02 Jul, 2024

Case Study: Maximising Your Exit Strategy

Marty Murphy, Head of Tax, highlights the need for all businesses to have their ten-year plan in place to understand that paying corporation tax can be a powerful tool to expand your business while setting yourself up for a good retirement.

Meet John

A restaurant owner in Castlebar, John has been running his restaurant successfully for several years and is now looking towards retirement. He plans to exit the business in ten years and wants to maximise his financial benefits. By leveraging tax deferral on retained profits and strategically planning for liquidation, John can optimise his cash flow and reduce his tax burden at retirement.

John's Strategy: Retaining Profits and Planning for Liquidation

Current Financial Situation

  • Annual Profit: €50,000

  • Corporation Tax Rate: 12.5%

  • Current Personal Income Tax Rate: Up to 52%


Step 1: Retaining Profits

John decides to retain a portion of his annual profits within the company rather than distributing them as dividends or additional salary. This approach allows him to benefit from the lower corporation tax rate and reinvest the retained earnings back into his restaurant.


Financial Breakdown

  • Annual Profit: €50,000

  • Corporation Tax Paid: €6,250 (12.5% of €50,000)

  • Retained Earnings: €43,750


John reinvests these retained earnings to improve his restaurant, including upgrading equipment, enhancing marketing efforts, and expanding his menu. This reinvestment aims to increase the restaurant's profitability over the next ten years.


Step 2: Compound Growth Through Reinvestment

By reinvesting €43,750 annually, John can leverage compound growth. Assuming an annual growth rate of 5% due to these reinvestments, the restaurant's value and profitability will increase significantly over ten years.


Compound Growth Projection

YearAnnual Retained Earnings (€)Cumulative Growth (€)

By the end of ten years, the cumulative retained earnings with growth will be €71,264 per year, significantly enhancing the restaurant's overall value.


Step 3: Planning for Liquidation

In ten years, John plans to liquidate his restaurant through a Members’ Voluntary Liquidation (MVL). This process allows him to distribute the accumulated retained earnings and other assets to himself as the sole shareholder.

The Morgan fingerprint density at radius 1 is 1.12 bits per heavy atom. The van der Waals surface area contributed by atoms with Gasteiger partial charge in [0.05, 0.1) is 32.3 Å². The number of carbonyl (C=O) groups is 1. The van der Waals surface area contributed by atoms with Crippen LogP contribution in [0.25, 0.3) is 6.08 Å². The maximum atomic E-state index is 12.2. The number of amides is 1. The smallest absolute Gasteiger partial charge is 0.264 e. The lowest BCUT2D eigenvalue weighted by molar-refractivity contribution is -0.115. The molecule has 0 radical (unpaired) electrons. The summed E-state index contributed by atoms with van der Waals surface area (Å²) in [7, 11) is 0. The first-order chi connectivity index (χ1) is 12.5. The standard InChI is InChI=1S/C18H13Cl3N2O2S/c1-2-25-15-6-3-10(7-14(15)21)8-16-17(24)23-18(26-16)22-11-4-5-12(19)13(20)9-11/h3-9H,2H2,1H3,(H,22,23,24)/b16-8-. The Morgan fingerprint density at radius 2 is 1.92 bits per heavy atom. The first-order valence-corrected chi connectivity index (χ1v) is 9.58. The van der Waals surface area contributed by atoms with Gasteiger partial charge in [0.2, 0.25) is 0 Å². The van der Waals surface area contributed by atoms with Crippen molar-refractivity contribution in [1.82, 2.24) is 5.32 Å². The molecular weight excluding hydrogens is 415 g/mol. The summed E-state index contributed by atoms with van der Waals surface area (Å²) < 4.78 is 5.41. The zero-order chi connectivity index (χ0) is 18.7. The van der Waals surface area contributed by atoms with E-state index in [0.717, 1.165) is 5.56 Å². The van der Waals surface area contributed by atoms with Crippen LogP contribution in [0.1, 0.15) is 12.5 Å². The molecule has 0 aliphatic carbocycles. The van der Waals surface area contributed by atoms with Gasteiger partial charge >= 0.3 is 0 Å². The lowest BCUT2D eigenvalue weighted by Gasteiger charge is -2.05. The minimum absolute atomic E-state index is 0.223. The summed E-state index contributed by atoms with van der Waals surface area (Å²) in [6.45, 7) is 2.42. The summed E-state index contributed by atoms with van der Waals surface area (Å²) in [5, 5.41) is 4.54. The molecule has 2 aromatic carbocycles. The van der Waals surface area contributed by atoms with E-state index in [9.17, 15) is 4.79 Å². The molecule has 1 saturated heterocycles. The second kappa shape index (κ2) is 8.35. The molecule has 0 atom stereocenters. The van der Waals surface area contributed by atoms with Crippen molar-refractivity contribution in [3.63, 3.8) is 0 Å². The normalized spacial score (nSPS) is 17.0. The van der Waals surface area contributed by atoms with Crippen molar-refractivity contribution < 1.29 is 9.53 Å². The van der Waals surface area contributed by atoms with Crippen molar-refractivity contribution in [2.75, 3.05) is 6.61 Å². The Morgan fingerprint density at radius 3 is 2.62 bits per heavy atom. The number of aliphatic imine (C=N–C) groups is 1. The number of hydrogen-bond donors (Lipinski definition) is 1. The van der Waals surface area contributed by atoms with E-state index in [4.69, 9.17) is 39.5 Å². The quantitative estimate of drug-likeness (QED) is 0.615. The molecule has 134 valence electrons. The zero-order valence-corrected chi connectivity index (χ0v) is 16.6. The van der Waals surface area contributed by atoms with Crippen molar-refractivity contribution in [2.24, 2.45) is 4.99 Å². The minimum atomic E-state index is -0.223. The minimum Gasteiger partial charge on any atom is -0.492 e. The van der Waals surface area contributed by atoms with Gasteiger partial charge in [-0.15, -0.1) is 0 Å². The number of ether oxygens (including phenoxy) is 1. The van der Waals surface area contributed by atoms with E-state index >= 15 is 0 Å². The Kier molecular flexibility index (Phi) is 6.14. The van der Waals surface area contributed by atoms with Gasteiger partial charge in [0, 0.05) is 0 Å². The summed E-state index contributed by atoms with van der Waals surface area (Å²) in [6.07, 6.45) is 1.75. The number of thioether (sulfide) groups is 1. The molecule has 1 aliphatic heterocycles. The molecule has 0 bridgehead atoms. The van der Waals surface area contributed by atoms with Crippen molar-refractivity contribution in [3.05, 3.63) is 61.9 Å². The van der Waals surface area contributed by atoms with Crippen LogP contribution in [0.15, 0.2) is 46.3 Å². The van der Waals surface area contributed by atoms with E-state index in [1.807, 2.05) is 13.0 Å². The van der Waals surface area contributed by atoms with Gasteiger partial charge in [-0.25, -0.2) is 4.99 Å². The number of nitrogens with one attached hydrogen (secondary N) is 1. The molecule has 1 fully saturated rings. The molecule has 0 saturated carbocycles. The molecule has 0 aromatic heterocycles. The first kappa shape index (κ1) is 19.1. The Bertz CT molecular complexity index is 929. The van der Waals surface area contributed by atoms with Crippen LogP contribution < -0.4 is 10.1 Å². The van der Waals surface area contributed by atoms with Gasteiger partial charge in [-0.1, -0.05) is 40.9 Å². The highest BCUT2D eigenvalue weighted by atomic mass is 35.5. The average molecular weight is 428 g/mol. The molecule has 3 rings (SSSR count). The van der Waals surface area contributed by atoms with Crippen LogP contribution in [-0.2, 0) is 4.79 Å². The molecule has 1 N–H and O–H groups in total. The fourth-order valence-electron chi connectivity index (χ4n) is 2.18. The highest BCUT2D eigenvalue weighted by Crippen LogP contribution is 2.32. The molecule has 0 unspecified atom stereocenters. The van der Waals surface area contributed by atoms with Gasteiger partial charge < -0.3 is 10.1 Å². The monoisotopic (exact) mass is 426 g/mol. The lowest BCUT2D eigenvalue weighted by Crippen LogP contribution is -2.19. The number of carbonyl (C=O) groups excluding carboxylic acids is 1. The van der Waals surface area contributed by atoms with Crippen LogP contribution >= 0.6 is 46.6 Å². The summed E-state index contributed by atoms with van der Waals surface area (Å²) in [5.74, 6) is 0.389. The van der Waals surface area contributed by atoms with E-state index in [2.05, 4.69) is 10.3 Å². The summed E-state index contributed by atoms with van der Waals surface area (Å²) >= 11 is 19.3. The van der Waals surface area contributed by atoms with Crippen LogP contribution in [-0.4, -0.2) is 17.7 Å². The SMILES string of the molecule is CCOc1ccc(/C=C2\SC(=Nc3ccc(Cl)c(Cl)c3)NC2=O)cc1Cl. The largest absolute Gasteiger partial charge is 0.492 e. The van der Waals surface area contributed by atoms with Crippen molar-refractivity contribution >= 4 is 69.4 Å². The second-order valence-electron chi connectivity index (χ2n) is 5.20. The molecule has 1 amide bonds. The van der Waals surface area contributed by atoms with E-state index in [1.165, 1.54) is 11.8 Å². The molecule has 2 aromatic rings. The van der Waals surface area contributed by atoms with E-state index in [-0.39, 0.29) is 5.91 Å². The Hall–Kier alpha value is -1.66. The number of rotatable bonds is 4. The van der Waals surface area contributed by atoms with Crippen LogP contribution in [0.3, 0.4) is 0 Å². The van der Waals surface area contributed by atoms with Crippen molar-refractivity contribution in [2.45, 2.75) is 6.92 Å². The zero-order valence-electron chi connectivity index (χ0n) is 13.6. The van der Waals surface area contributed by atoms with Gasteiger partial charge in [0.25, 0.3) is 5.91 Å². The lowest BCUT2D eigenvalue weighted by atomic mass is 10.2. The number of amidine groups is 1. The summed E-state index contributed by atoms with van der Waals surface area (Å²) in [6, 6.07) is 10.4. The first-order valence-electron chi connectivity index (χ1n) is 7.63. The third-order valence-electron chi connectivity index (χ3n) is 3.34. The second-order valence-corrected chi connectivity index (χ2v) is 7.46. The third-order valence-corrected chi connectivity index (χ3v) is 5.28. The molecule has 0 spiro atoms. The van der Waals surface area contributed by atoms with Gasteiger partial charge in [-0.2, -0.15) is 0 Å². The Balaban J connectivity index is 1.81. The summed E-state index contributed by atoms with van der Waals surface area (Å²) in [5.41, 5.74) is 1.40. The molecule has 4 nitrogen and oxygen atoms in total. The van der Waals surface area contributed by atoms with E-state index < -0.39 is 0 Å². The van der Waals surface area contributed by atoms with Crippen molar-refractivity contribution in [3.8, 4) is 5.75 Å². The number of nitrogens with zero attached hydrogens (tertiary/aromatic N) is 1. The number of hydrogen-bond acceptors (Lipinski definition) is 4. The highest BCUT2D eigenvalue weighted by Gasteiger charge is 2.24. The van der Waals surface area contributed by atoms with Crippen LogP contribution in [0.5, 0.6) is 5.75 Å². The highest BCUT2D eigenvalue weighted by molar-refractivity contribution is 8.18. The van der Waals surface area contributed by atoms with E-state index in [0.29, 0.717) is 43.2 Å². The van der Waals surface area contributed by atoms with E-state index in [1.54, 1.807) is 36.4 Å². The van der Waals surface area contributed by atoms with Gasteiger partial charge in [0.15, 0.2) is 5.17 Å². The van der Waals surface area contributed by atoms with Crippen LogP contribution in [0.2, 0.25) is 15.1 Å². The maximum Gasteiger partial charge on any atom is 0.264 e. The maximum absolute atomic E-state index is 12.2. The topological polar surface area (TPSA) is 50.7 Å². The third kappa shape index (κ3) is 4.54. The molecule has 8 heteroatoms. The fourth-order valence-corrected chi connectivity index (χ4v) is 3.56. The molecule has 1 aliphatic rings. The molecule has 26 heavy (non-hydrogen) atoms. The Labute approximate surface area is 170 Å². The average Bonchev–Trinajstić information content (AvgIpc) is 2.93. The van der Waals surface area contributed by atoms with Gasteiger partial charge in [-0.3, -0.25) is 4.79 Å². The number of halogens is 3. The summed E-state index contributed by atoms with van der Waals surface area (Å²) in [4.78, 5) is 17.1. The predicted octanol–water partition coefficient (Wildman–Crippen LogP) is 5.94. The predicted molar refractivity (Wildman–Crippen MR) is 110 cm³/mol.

Liquidation Financials

Assuming the total retained earnings and growth over ten years are €712,640 (cumulative growth of €71,264 per year for ten years), John will benefit from the favourable Capital Gains Tax (CGT) rates at liquidation.


  • Total Retained Earnings Over 10 Years: €712,640

  • CGT Rate: 33%

  • Entrepreneur Relief CGT Rate: 10% (up to €1 million)

  • CGT Retirement Relief: Full relief for individuals over 55 on gains up to €750,000

Tax Calculations 

1.    Without Relief:

  • CGT Paid: €235,171 (33% of €712,640)

  • Net Distribution: €477,469

2.    With Entrepreneur Relief (on €712,640):

  • CGT Paid: €71,264 (10% of €712,640)

  • Net Distribution: €641,376

3.    With CGT Retirement Relief:

  • CGT Paid: €0 (assuming full relief on gains up to €750,000)

  • Net Distribution: €712,640


Net Distribution Comparison

ScenarioNet Distribution (€)
Without Relief477,469
With Entrepreneur Relief641,376
With CGT Retirement Relief712,640


By strategically retaining profits and leveraging tax deferral, John maximises his cash flow for reinvestment, enhancing the restaurant's growth. Upon liquidation, he benefits from lower capital gains tax rates, especially through Entrepreneur Relief and CGT Retirement Relief, significantly increasing his net distribution. This well-planned approach ensures a financially secure retirement for John, making the most of Irish company law and tax rules.


By implementing this strategy, restaurant owners like John can optimise their exit plans, ensuring maximum financial benefits and a smooth transition into retirement.